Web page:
The Missouri History Museum Archives has many collections that provide first-hand accounts of the Civil War. One such collection is the James E. Love Papers. James enlisted with a Union regiment in St. Louis in May 1861. When his regiment left St. Louis in June 1861, James started writing letters home to his fiancée Eliza Mary “Molly” Wilson. James continued to write these letters throughout his entire Civil War service. We believe this collection is unique because it documents not only one man’s experiences during the war, but also the great love story of James and Molly.
Conditions at Camp Sorghum were so bad that prisoners escaped nightly. James escaped shortly after writing his last letter on November 19, and spent the next two weeks walking through swamps and living with slaves on plantations. He reached the Savannah River, at which point he was not far from the army of Union general William T. Sherman. Sherman was in the midst of his March to the Sea, or Savannah Campaign, marching from Atlanta to Savannah, Georgia. On December 3, 1864, Sherman, with part of his army, was at Millen, Georgia, just south of the Savannah River.Read more »
By the time James wrote this letter, he had lost all hope of Molly’s brother William obtaining a special exchange for him, but he was pleased with the re-election of President Abraham Lincoln. The war and related issues caused the formation of factions within the primary political parties ahead of the presidential election on November 8, 1864. A group of radical Republicans, who did not like Lincoln, formed the Radical Democracy Party.Read more »
Since writing his last letter, James was moved to a prison in Columbia, South Carolina. At the end of September 1864, due to the spread of yellow fever among prisoners at Charleston and the movements of Union general William T. Sherman’s Army, Confederate authorities decided to move prisoners to Columbia. Approximately 1,400 Union officer prisoners were moved from Charleston to Columbia, including James. He arrived at the new prison camp on October 6, 1864.Read more »
I asked Capt. Austin to send you a letter when he reached Atlanta which would give you the news more in detail than I can by the “Truce Boat.” I think I told you before of Capt. A. (of the 8th) being captured on the 4th of July last. Well he was one the fortunate ones under the arrangement made between Genls. Sherman & Hood at Atlanta. So also was Lt. Hale, who was wounded at Chicamauga about the same way and time as myself, and who has been my messmate and companion ever since. Read more »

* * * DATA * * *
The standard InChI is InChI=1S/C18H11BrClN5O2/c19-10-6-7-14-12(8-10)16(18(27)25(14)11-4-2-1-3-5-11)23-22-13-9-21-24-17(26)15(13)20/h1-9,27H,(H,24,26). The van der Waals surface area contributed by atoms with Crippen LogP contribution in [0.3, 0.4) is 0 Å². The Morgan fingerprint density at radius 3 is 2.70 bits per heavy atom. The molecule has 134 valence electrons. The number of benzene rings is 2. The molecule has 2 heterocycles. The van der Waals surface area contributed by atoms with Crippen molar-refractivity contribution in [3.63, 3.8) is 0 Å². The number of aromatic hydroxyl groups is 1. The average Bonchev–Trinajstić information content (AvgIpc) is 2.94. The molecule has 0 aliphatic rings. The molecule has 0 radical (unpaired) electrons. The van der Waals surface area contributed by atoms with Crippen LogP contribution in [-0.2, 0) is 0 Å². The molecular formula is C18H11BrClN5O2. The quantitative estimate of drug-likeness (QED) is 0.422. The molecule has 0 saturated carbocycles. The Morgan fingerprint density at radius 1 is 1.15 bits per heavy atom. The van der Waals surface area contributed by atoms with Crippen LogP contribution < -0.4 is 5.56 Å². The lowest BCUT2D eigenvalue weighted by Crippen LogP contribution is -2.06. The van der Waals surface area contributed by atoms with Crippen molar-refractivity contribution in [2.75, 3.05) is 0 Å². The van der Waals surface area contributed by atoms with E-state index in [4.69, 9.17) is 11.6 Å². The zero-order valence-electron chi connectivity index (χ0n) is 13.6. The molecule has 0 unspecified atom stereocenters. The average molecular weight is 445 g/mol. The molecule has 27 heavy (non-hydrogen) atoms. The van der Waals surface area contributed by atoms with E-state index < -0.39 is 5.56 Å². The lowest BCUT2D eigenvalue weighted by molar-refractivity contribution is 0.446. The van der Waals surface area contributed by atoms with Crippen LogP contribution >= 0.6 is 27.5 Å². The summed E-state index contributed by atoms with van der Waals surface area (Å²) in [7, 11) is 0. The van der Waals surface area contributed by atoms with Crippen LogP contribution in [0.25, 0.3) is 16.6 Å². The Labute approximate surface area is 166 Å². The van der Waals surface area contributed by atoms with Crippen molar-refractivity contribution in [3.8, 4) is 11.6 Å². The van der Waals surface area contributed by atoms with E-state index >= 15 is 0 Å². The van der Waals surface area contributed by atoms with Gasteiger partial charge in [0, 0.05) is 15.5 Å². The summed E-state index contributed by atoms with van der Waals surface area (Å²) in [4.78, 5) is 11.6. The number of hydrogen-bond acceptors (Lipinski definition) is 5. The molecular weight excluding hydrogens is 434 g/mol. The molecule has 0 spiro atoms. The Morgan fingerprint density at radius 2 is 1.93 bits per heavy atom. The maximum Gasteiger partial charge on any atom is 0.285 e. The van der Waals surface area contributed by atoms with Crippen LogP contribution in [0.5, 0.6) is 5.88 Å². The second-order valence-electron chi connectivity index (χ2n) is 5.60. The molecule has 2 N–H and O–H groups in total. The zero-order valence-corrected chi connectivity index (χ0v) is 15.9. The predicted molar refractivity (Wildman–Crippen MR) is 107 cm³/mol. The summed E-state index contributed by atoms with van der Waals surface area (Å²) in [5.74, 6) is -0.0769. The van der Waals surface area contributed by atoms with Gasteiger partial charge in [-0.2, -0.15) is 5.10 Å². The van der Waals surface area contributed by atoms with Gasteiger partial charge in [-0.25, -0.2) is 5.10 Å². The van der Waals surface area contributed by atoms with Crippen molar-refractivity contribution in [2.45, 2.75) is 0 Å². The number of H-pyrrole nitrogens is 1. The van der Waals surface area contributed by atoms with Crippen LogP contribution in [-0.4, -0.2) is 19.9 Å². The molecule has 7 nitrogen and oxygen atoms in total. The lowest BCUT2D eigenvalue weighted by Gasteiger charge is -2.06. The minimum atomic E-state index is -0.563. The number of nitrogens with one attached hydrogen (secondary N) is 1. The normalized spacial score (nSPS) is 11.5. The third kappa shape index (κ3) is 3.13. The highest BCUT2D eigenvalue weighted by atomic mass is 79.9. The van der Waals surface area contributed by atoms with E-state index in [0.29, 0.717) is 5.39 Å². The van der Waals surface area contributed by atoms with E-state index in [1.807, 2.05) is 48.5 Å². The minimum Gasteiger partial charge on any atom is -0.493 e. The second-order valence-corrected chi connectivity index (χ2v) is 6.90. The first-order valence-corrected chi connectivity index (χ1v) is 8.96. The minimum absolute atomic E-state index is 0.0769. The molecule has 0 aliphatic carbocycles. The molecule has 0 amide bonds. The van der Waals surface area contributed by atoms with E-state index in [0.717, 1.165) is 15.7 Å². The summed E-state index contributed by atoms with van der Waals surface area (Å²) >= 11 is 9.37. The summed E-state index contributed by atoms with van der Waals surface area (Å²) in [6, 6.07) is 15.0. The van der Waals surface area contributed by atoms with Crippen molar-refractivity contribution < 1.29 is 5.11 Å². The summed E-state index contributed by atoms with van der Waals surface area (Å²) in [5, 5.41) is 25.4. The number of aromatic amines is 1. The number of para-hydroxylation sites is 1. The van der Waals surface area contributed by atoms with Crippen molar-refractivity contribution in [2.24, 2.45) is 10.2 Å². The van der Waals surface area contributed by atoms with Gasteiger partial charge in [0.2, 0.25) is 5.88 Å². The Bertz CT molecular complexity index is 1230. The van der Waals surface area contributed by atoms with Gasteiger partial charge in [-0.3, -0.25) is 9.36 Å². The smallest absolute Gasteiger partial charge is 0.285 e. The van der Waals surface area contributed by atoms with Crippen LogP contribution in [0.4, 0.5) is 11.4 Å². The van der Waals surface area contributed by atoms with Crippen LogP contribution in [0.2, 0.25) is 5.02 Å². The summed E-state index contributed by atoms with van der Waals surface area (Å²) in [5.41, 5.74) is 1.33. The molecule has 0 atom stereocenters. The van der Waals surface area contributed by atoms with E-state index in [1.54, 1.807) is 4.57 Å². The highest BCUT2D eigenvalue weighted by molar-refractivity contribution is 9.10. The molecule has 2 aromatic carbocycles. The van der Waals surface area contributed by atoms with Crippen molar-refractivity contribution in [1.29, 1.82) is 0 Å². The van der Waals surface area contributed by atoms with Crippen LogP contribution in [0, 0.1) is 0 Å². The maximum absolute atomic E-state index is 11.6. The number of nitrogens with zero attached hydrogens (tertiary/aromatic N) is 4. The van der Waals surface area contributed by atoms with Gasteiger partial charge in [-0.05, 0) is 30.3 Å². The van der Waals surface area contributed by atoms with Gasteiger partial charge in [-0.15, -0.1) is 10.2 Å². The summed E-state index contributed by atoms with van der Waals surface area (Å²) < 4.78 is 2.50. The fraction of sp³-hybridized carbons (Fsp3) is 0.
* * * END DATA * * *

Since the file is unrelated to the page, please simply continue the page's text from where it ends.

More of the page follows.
For some reason, two lines were cut from the end of this letter. During the Civil War, mail to and from soldiers in prison camps was inspected. However, there is no evidence that any of James’s other letters from prison were censored. Since the lines were cut from the end, most likely they would have contained only his closing and signature.
In this letter, James mentions that he was paroled with 600 other officers a few days earlier. The exact reason and circumstances for his parole are not known. However, it may have related to the Union shelling of Charleston, which started in 1863, and the resulting movement of prisoners, by both sides, to the area under fire. In June 1864, Confederate major general Samuel Jones requested the transfer of 50 Union prisoners to Charleston, to be placed in the area of the city that was being shelled by the Union. He hoped this action would encourage the Union to stop bombing the city.Read more »
Since his last letter, James was one of many prisoners moved from Camp Oglethorpe in Macon, Georgia, to Charleston, South Carolina. The first group of 50 officers left Macon on June 10, 1864, and arrived in Charleston two days later. They were jailed near the wharf, under fire from Union guns on nearby Morris Island, in an attempt to stop the shelling of the city. As James mentions in this letter, the officers in this group were exchanged on August 3. James was part of a second group of 400 officers moved to Charleston. By this time, Union general William T.Read more »
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